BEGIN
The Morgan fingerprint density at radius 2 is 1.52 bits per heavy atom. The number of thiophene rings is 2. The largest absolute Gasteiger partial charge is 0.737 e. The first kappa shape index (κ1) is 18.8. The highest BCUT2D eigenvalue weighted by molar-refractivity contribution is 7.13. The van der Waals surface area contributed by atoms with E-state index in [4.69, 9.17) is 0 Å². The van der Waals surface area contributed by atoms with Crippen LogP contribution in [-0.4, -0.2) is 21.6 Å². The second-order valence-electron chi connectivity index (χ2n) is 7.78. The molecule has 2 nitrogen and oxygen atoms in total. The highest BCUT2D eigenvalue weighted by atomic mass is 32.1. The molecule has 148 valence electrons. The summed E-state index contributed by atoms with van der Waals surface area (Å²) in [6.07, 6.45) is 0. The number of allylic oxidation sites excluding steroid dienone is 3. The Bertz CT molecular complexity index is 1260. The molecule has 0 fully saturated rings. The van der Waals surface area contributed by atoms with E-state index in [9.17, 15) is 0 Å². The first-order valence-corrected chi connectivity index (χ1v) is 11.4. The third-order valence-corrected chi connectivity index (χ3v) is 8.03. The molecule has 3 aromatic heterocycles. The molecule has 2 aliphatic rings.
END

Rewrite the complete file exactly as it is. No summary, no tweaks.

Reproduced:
The Morgan fingerprint density at radius 2 is 1.52 bits per heavy atom. The number of thiophene rings is 2. The largest absolute Gasteiger partial charge is 0.737 e. The first kappa shape index (κ1) is 18.8. The highest BCUT2D eigenvalue weighted by molar-refractivity contribution is 7.13. The van der Waals surface area contributed by atoms with E-state index in [4.69, 9.17) is 0 Å². The van der Waals surface area contributed by atoms with Crippen LogP contribution in [-0.4, -0.2) is 21.6 Å². The second-order valence-electron chi connectivity index (χ2n) is 7.78. The molecule has 2 nitrogen and oxygen atoms in total. The highest BCUT2D eigenvalue weighted by atomic mass is 32.1. The molecule has 148 valence electrons. The summed E-state index contributed by atoms with van der Waals surface area (Å²) in [6.07, 6.45) is 0. The number of allylic oxidation sites excluding steroid dienone is 3. The Bertz CT molecular complexity index is 1260. The molecule has 0 fully saturated rings. The van der Waals surface area contributed by atoms with E-state index in [9.17, 15) is 0 Å². The first-order valence-corrected chi connectivity index (χ1v) is 11.4. The third-order valence-corrected chi connectivity index (χ3v) is 8.03. The molecule has 3 aromatic heterocycles. The molecule has 2 aliphatic rings.